Breastfeeding is one of the most natural things humans do, but that doesn't mean it always comes easily. Some women have trouble breastfeeding their children for various reasons. Lactation consultants provide the coaching and support new mothers need to overcome those difficulties. Nurses often choose to become certified as lactation consultants, especially if they work in obstetrics or gynecology.
Because mother's milk is the best source of nutrients for newborns, medical experts recommend breastfeeding whenever possible to ensure infants develop properly. It's also a pragmatic choice. A 2011 report by the U.S. Surgeon General estimated that if 90 percent of mothers breastfeed for the first six months of their babies' lives, it would trim $13 billion from the country's healthcare costs. Lactation consultants help new mothers with any medical or practical obstacles they face while trying to breastfeed.
Lactation consultants often begin their duties before birth, or even before conception. Hospitals and prenatal training courses frequently organize group sessions with lactation consultants before pregnancy or in its early stages so future mothers know what to expect and how to prepare. Individual patients might also seek out a lactation consultant if they have a family history of difficulty with breastfeeding. Some hospitals also routinely have a lactation consultant visit with each new mother to help mother and infant establish a comfortable feeding-time routine. Often, a small amount of education and encouragement is all that's needed.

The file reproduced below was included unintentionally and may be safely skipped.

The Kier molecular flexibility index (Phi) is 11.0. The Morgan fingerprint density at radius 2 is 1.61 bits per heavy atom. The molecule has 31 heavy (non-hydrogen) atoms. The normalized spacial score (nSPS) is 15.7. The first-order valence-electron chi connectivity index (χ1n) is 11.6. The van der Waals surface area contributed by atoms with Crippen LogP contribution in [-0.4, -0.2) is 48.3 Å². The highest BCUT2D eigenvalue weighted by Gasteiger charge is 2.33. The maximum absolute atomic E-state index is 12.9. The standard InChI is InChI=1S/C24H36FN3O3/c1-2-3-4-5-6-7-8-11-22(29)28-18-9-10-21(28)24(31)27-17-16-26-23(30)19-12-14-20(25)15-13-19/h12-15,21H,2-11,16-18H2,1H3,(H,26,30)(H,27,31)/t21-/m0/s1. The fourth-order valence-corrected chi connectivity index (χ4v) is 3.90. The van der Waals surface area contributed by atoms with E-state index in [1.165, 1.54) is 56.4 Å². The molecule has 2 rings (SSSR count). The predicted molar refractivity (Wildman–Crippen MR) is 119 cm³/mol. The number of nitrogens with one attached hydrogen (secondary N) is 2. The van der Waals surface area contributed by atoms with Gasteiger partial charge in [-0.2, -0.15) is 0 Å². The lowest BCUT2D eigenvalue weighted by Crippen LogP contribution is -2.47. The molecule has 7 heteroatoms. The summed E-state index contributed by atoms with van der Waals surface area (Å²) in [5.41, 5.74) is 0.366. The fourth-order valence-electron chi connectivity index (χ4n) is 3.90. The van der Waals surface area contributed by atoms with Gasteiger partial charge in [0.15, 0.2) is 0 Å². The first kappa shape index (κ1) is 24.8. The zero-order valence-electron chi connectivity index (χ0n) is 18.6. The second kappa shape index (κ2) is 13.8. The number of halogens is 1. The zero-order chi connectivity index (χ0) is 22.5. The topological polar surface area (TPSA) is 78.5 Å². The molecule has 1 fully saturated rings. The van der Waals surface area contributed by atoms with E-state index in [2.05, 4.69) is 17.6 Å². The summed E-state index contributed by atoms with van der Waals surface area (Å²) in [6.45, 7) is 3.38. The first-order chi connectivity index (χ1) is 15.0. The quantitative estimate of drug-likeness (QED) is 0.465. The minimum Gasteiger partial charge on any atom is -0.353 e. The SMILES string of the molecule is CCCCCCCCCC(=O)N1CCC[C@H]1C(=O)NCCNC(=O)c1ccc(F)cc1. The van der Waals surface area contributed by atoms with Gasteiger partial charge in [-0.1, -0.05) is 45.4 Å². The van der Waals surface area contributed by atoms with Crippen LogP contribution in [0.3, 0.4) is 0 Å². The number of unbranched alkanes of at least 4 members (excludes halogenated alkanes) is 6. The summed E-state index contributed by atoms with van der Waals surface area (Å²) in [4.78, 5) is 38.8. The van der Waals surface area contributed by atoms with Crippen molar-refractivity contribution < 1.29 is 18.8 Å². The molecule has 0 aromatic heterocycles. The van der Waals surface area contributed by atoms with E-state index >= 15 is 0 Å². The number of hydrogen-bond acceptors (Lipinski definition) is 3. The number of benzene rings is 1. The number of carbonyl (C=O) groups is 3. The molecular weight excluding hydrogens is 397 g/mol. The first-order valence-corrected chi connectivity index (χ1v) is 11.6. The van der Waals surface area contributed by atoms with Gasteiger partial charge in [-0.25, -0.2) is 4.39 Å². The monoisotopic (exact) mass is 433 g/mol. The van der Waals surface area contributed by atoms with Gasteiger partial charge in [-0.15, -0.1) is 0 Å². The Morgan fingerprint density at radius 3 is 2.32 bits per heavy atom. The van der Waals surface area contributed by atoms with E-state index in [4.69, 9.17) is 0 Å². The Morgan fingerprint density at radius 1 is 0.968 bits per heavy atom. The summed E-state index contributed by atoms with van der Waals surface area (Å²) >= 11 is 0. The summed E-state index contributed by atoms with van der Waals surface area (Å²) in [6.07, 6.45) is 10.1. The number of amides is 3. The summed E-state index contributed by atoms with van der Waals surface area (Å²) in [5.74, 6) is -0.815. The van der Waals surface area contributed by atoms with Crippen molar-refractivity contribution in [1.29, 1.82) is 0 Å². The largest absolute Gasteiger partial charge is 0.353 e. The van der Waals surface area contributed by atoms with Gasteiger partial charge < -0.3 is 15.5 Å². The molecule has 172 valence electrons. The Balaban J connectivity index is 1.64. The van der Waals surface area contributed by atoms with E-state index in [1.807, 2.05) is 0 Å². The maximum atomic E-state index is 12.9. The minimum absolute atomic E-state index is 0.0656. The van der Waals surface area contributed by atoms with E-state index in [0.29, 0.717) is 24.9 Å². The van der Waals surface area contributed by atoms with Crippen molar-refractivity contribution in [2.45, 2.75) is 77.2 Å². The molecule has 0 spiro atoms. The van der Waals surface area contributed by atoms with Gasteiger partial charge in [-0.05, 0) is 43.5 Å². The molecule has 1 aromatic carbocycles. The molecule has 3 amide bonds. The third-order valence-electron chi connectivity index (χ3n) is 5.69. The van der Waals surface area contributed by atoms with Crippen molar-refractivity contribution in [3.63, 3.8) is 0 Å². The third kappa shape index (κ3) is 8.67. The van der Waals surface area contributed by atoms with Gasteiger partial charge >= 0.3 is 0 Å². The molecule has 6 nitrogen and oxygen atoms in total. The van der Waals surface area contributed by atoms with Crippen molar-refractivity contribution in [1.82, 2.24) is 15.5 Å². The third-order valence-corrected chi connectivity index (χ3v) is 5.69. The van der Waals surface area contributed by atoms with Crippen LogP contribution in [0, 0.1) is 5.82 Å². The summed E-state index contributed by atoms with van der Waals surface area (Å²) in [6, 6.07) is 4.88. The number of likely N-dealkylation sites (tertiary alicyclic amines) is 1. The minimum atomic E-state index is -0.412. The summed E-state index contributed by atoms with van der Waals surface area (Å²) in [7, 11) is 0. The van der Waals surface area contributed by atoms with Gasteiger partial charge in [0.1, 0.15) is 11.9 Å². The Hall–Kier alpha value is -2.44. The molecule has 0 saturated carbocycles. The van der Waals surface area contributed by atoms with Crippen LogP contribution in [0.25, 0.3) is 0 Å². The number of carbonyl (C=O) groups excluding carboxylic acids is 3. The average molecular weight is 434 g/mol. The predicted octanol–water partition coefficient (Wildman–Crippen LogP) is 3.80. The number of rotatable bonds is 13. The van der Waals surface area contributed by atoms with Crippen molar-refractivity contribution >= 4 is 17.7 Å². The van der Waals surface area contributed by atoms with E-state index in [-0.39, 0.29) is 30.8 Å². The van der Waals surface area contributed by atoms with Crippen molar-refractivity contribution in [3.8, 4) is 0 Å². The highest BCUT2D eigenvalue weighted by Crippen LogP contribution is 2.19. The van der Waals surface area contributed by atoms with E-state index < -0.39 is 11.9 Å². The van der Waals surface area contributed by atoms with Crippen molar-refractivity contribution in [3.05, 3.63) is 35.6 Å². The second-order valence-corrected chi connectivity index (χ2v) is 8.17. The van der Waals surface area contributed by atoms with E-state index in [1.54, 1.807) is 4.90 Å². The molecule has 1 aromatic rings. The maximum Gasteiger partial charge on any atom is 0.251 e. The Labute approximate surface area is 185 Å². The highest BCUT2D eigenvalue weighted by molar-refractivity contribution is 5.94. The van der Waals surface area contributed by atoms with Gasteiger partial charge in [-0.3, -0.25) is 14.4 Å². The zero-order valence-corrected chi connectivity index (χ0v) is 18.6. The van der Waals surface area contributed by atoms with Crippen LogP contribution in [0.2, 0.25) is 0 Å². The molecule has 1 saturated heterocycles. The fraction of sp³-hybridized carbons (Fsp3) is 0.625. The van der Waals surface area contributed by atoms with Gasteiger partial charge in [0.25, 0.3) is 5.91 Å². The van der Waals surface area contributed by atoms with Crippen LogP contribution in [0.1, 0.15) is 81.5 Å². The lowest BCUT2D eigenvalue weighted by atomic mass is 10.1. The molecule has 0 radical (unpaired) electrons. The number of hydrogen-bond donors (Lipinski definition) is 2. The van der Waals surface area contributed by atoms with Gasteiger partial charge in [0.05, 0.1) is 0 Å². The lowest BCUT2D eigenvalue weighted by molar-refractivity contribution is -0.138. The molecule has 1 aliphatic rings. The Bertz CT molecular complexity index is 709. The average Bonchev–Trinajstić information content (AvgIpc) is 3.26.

Some new mothers have inadequate milk or experience unusual levels of discomfort when they attempt to breastfeed. Lactation consultants can help them work through these problems in conjunction with the patient's doctor and other caregivers. If the problems aren't medical but practical, such as a need for the mother to return to work, the consultant can demonstrate how to express milk and store it in bottles for later feedings. They can also help new mothers learn to feed their infants unobtrusively, if feeding-friendly locations are unavailable. Often they'll refer new mothers to peer-counseling organizations, such as the La Leche League, for further support.
To become certified as a lactation consultant, you need three basic prerequisites. One is an education in the health sciences, which you can get through training and certification as a nurse. The second is lactation-specific clinical experience, such as working in gynecological or obstetric nursing. The third prerequisite is at least 90 hours of formal education in breastfeeding and lactation. You can earn those through a college-level program in the subject, or through a series of continuing education credits. If you meet those requirements you can take the certification exam offered by the International Board of Lactation Consultant Examiners, and become an International Board Certified Lactation Consultant, or IBCLC.
- American Medical Association: Health Care Careers Directory -- Lactation Consultant
- International Board of Lactation Consultant Examiners: What is an IBCLC?
- International Board of Lactation Consultant Examiners: Preparing for IBCLC Certification
- Hand to Hold: What Does a Lactation Consultant Do?
- Public Health Reports: Public Health in Action -- Give Mothers Support for Breastfeeding; Regina M. Benjamin, MD, MBA, VADM, U.S. Surgeon General
Fred Decker is a trained chef and certified food-safety trainer. Decker wrote for the Saint John, New Brunswick Telegraph-Journal, and has been published in Canada's Hospitality and Foodservice magazine. He's held positions selling computers, insurance and mutual funds, and was educated at Memorial University of Newfoundland and the Northern Alberta Institute of Technology.